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Reports: British Spy Agency Paid Taliban Impostor


A Taliban fighter holds anti-tank rockets in Torkham, Afghanistan, on the border with Pakistan (FILE)

A Taliban fighter holds anti-tank rockets in Torkham, Afghanistan, on the border with Pakistan (FILE)

British intelligence is refusing to comment on reports that it paid and courted an impostor that agents believed was a top Taliban commander but ended up being a shopkeeper. A British Foreign Office spokeswoman said Friday she could neither "confirm or deny" operational details.

News reports say the impostor, who claimed to be Mullah Akhtar Muhammad Mansour, was paid large sums of money by Britain's MI6 intelligence agents and flown around on NATO aircraft.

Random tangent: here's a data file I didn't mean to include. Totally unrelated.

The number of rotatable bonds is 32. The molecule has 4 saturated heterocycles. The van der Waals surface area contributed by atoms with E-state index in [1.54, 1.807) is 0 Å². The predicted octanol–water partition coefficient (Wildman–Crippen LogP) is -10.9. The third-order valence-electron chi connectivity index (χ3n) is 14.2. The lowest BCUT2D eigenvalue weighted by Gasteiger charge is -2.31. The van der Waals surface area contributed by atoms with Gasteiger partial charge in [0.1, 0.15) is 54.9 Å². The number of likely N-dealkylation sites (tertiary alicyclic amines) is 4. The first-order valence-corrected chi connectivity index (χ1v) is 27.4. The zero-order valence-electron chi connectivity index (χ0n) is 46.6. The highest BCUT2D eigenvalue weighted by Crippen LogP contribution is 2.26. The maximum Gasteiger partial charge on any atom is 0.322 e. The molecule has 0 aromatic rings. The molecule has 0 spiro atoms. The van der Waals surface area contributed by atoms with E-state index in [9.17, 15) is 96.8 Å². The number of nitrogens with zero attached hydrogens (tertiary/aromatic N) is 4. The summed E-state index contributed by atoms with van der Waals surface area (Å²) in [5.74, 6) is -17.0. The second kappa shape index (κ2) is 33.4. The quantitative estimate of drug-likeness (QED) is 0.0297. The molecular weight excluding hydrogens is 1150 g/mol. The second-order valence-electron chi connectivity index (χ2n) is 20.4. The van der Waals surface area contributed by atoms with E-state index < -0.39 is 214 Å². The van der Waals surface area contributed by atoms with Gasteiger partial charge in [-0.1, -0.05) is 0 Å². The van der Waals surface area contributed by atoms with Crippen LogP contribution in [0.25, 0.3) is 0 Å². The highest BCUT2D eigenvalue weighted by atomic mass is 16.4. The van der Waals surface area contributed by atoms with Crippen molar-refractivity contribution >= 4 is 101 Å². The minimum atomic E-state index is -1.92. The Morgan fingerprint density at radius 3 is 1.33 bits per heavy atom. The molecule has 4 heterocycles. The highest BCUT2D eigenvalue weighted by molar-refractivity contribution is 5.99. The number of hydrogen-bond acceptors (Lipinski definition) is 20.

Reports earlier this week said the impostor posed as a Taliban official ready to negotiate a settlement to the nine-year war, and had been introduced to Afghan President Hamid Karzai.

Mr. Karzai's chief of staff Mohammad Umer Daudzai told The Washington Post newspaper on Thursday that an Afghan at the meeting with Mr. Karzai discovered the fraud.

British intelligence reportedly spent months cultivating the fake Taliban official. The man was a shopkeeper from the Pakistani city of Quetta, according to Afghan intelligence.

General David Petraeus, the top U.S and NATO commander in Afghanistan, said earlier in the week there had been skepticism about the identity of the man claiming to be Mullah Mansour.

Reports of the impostor raise doubts about the state of efforts for a negotiated settlement with the Taliban to end nine years of war.

Some information for this report was provided by AP, AFP and Reuters.

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